|What BWA Member Bodies are Doing|
Baptist Union of Papua New Guinea
The Baptist Union of Papua New Guinea (BUPNG) exists "to serve the people of Papua New Guinea" and "seeks to facilitate the spiritual, physical, social, economic and environmental well being of the people it seeks to serve in their locality."
Papua New Guinea (PNG) is a Pacific country in Oceania that occupies the eastern half of the island of New Guinea and other offshore islands.
The Baptist union, which was formed in 1977, was born out of work done by Baptist missionaries from Australia beginning in 1949. There are now approximately 80,000 Baptist members in 465 churches in the BUPNG. The BUPNG, in turn, is divided into four smaller unions, and is comprised of 26 associations.
The union seeks to encourage "appropriate investments" in spiritual, educational, health and community development. This is in order "to facilitate integral human development," which "should ensure a holistic approach to improving the quality of life in all its fullness." Thus, the union has as its vision the transformation of "the lives of people in Papua New Guinea in their relationships with God, one another and their environment."
BUPNG operates a number of elementary, primary, community and high schools located in the Western Highlands, Enga and Sandaun provinces. Some schools are located in remote locations that are geographically isolated and cut off from the main provincial towns and services.
BUPNG manages three health facilities in regions that are remote from usual communication. Because PNG reportedly has the highest incidences of HIV and AIDS in the Pacific region, the Baptist union appointed a project manager, a training coordinator and three field coordinators to address the growing pandemic. The focus is on HIV/AIDS awareness, prevention, treatment, care and counseling.
Projects overseen by the Community Development Unit of the BUPNG include seminars in community capacity building, management and leadership workshops, drought preparedness, and adult literacy, among others. Training is provided in carpentry, sewing, electronics, as well as agro-forestry farming.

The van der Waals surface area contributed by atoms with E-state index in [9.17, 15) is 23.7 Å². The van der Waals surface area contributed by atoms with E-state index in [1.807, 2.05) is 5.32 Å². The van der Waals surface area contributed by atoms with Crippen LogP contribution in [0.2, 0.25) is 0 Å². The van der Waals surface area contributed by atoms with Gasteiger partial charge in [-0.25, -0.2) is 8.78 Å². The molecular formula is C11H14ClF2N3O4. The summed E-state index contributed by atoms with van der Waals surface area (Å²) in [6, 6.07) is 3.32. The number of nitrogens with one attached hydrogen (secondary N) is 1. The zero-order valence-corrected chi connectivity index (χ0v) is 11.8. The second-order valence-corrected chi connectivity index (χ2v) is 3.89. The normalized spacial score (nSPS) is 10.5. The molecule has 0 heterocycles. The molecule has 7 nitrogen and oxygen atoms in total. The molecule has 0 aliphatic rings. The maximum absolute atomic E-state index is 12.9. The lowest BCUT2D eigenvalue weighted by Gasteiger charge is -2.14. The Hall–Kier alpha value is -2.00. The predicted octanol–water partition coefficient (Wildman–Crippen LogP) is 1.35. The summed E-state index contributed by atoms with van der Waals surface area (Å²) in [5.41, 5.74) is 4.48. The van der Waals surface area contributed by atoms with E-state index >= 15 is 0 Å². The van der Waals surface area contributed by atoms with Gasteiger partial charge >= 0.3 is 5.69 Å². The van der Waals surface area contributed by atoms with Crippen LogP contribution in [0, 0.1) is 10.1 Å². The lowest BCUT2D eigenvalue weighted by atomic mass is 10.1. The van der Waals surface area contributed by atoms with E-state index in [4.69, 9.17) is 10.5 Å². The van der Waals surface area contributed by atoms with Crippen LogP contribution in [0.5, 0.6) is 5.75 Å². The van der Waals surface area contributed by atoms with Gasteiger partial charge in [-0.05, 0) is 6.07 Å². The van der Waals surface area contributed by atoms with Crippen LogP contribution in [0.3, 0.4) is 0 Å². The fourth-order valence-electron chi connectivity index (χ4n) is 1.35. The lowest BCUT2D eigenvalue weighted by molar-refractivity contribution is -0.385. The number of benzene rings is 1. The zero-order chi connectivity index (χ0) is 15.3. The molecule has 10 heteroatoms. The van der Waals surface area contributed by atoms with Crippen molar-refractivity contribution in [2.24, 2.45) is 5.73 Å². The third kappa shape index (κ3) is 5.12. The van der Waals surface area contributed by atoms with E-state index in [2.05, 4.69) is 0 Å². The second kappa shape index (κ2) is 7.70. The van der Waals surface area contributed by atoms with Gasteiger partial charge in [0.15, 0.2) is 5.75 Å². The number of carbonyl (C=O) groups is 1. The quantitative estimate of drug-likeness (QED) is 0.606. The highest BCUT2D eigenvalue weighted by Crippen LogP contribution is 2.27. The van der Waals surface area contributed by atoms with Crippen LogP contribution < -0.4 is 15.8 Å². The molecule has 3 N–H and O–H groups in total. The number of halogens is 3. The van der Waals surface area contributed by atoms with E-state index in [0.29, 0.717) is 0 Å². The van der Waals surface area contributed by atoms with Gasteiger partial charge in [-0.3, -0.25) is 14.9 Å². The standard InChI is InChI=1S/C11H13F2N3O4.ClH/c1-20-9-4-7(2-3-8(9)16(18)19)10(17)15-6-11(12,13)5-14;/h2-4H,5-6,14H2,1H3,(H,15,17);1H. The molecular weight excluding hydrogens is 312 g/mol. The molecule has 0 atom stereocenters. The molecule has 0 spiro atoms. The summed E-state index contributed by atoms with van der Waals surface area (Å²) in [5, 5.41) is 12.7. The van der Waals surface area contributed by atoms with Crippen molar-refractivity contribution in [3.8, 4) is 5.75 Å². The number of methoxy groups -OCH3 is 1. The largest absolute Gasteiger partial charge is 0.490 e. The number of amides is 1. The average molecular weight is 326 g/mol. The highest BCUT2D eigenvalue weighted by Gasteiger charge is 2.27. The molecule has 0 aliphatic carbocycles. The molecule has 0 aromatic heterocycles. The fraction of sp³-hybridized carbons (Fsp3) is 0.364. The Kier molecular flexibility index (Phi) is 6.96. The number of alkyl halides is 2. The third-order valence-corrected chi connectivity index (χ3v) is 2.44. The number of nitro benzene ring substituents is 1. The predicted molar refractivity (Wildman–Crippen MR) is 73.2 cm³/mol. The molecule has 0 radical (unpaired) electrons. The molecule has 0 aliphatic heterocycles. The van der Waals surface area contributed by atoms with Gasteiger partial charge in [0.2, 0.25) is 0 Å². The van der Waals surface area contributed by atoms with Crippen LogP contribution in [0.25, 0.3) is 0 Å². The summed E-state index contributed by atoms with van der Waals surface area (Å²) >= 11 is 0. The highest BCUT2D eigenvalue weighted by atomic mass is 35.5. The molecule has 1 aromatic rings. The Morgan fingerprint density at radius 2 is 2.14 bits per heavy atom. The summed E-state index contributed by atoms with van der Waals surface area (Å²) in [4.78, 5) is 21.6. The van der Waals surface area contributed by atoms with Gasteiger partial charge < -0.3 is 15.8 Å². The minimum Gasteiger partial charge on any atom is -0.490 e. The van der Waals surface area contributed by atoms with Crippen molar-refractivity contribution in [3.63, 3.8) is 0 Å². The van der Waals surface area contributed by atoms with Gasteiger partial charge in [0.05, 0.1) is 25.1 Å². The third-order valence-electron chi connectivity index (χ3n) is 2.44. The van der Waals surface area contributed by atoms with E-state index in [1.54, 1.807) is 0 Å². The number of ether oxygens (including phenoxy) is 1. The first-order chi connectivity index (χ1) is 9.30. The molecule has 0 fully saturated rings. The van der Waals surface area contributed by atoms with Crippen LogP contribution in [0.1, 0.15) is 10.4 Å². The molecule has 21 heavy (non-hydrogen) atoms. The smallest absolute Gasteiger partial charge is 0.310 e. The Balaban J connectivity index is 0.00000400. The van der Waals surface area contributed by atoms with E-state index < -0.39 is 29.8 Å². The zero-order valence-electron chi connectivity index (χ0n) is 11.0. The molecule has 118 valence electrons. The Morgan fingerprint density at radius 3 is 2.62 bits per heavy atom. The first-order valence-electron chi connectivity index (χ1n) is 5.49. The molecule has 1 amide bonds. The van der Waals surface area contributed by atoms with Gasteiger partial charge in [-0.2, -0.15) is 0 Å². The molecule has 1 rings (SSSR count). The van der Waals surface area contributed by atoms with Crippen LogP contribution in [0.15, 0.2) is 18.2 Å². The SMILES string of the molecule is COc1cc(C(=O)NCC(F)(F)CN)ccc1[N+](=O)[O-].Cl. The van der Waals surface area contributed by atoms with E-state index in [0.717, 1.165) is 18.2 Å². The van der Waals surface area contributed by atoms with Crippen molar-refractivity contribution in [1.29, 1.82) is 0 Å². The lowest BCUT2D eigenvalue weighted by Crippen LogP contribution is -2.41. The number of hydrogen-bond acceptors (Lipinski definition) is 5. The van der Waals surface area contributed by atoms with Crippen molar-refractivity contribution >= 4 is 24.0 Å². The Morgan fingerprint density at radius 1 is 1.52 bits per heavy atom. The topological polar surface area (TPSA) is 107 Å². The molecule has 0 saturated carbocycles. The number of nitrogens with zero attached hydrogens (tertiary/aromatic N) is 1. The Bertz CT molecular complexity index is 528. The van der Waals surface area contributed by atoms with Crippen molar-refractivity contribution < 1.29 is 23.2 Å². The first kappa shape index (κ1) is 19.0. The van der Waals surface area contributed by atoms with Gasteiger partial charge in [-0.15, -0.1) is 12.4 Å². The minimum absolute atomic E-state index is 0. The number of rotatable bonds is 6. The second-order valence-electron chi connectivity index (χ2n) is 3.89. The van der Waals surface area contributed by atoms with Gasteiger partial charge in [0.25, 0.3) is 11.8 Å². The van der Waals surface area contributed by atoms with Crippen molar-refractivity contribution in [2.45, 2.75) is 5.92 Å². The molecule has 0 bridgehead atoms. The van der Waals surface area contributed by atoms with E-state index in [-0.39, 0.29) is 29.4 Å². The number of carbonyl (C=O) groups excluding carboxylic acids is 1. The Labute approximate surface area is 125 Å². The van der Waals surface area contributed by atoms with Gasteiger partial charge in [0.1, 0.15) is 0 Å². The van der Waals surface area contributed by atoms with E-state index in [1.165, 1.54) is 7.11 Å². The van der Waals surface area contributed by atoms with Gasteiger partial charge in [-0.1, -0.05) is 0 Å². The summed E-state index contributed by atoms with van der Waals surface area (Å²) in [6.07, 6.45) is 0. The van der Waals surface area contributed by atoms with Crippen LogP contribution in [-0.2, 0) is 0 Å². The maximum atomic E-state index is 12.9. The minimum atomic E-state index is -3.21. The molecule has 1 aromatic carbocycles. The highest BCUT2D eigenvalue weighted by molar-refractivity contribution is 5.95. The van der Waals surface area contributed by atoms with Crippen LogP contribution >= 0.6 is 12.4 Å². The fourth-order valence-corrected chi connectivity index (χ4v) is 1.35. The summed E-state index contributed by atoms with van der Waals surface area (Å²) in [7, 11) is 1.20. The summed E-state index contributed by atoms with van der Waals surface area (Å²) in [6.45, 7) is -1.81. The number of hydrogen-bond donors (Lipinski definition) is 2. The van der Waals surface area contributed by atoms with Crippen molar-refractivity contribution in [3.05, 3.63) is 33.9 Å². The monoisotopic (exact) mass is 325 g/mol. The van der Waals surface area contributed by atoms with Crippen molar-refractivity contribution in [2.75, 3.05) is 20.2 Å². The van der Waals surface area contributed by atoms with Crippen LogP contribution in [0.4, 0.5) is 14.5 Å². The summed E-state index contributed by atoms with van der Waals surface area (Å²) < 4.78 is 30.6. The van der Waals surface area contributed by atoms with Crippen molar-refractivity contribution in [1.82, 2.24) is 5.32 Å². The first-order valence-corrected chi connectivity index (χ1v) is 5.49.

"The church has a mission because Jesus commanded us to carry his message of salvation to the whole world," the union states. "God wants all men and women everywhere to be set free from the bondage of sin and to find forgiveness and peace in his love. The mission of the church is to reconcile lost people, lost world and lost creation back to God."
Antioch Missionary Baptist Church
Pomona, California, USA
Antioch Missionary Baptist Church in Pomona, California, in the United States, declares that "We are a church on the go reaching, teaching, caring and sharing for the Lord where every member is a minister, every leader is a learner, every visitor is a guest, and every child of God is a brother or sister in Christ."
Their aim, among other things, is to "help the total church to become aware of its mission obligation; to aid the sick and shut-in, the poor, the elderly; to minister the love of Christ to our community; and to support local, national and world mission.
The Baptist World Alliance Global Impact Church has instituted a number of programs and ministries to fulfill its mission. These include CUSH, the Committed to Unite and Strengthen Humanity Foundation, which provides comprehensive health, education and human services to multi-cultural (ethnic) families and individuals of the Greater Pomona Valley.
This is accomplished through a preventive health education and wellness program; academic tutorial and enrichment; career development; recidivism, the reduction of ex-offender re-entry into the judicial correctional system; financial planning; food services; and emergency relief through the provision of food, clothing and shelter.
Recently, in May, members of the congregation participated in the 3rd Annual Lupus Walk for hope that raised funds for the Lupus Foundation of America.
The congregation continues to be "Christ Centered and Bible Based," making "disciples for Christ, ministering to the hurts and hopes of the community, and providing opportunities for authentic expressive worship."
|In Memoriam: Julian Pentecost|
Julian Pentecost, former editor of the Religious Herald, the newspaper for Baptists in the state of Virginia in the United States, died on May 31. He was 87 years old.
Pentecost served as pastor of various congregations in Virginia before becoming editor of the Herald in 1970, retiring in 1992. He was elected president of the Baptist General Association of Virginia in 1968.
He held several trusteeships within the Southern Baptist Convention, including trustee of the Home (now North American) Mission Board and the Foreign (now International) Mission Board. He was also a trustee of the University of Richmond and the Southern Baptist Theological Seminary, which is based in Louisville, Kentucky.